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Researchers from the Department of Chemistry and Warwick Medical School developed a way to synthesize polymers to accelerate antimicrobial activity screening.
Researchers at the University of Warwick have developed a method to synthesize large libraries of polymers to make their screening for antimicrobial activity faster and without the need to use sealed vials, the University announced in an Aug. 14, 2018 press release. The researchers are investigating innovative antimicrobials to address antimicrobial resistance.
The polymers were synthesized using a high-throughput technique with liquid-handling robots and photochemical polymerization. “Whilst many people have successfully mimicked antimicrobial peptides with polymers, the limiting step was the number of different combinations of building blocks you can use. We used simple robotics and a light controlled polymerization, which lets us do the chemistry open to air, without any sealed vials, which are essential for most polymer syntheses,” Professor Matthew Gibson from Warwick’s Department of Chemistry and Warwick Medical School and lead author of a paper published in Chemistry; A European Journal, said in the press release.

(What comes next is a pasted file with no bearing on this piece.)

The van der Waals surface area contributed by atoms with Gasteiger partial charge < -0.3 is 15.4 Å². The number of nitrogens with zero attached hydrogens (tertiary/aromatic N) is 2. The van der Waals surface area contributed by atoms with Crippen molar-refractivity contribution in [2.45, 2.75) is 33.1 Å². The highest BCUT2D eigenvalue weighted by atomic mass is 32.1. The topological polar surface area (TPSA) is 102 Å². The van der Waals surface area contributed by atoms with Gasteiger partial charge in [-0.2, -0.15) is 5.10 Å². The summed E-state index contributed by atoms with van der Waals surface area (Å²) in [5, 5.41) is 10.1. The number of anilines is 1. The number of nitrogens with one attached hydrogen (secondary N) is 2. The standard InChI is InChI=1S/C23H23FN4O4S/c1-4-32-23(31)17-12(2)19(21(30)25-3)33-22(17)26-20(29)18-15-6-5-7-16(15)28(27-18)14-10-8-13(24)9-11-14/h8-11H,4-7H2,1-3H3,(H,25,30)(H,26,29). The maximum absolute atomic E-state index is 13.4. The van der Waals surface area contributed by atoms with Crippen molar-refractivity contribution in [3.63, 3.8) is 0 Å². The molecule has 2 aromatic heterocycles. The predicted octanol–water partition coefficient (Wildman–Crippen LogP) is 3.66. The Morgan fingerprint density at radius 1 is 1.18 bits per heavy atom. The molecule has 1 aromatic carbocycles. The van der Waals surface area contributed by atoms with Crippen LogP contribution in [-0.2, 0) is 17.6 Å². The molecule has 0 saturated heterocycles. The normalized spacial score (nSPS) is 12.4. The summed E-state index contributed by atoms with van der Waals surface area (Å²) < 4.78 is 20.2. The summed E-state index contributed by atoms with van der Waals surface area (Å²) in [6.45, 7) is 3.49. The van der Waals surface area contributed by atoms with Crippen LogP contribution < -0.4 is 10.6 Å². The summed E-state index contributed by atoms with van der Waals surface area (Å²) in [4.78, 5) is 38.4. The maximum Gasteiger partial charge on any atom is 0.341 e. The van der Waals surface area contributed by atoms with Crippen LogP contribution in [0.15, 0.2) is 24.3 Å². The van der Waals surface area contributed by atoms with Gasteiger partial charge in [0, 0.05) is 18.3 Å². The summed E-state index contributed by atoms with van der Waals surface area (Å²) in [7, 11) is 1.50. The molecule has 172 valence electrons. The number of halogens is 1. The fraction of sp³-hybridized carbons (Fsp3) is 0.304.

“We prepared the polymers in such a way that at the end of the reaction, we use the robotics to mix polymers directly with bacteria, so we could look for unexpected activity, which we achieved,” explained Sarah-Jane Richards, from the Gibson Group at the University of Warwick and the lead author of the work, in the press release. While traditional antimicrobials, such as penicillin, work by inhibiting key cellular processes, the Warwick team is investigating host-defense peptides, which are broad spectrum antimicrobials that function by breaking apart the membrane of bacteria. “Surprisingly, the best materials do not seem to break apart the bacteria as we predicted, but rather inhibit their growth. We are investigating this further," added Richards.
Source: University of Warwick